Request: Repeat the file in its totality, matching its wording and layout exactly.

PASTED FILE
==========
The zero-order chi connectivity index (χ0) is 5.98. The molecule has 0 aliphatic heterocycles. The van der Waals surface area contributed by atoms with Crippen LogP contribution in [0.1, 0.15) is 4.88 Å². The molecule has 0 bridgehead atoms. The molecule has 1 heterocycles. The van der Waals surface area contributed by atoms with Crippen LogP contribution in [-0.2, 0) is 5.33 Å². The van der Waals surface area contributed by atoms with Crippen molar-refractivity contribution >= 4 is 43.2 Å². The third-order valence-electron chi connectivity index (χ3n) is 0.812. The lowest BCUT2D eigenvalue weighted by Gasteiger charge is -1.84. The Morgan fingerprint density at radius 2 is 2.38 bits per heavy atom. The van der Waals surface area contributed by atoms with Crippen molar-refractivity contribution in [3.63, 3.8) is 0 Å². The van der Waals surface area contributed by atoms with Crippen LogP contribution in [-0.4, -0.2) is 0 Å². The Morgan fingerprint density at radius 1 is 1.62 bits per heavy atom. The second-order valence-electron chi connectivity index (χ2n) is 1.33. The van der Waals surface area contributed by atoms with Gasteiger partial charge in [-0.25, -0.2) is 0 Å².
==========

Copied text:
The zero-order chi connectivity index (χ0) is 5.98. The molecule has 0 aliphatic heterocycles. The van der Waals surface area contributed by atoms with Crippen LogP contribution in [0.1, 0.15) is 4.88 Å². The molecule has 0 bridgehead atoms. The molecule has 1 heterocycles. The van der Waals surface area contributed by atoms with Crippen LogP contribution in [-0.2, 0) is 5.33 Å². The van der Waals surface area contributed by atoms with Crippen molar-refractivity contribution >= 4 is 43.2 Å². The third-order valence-electron chi connectivity index (χ3n) is 0.812. The lowest BCUT2D eigenvalue weighted by Gasteiger charge is -1.84. The Morgan fingerprint density at radius 2 is 2.38 bits per heavy atom. The van der Waals surface area contributed by atoms with Crippen molar-refractivity contribution in [3.63, 3.8) is 0 Å². The van der Waals surface area contributed by atoms with Crippen LogP contribution in [-0.4, -0.2) is 0 Å². The Morgan fingerprint density at radius 1 is 1.62 bits per heavy atom. The second-order valence-electron chi connectivity index (χ2n) is 1.33. The van der Waals surface area contributed by atoms with Gasteiger partial charge in [-0.25, -0.2) is 0 Å².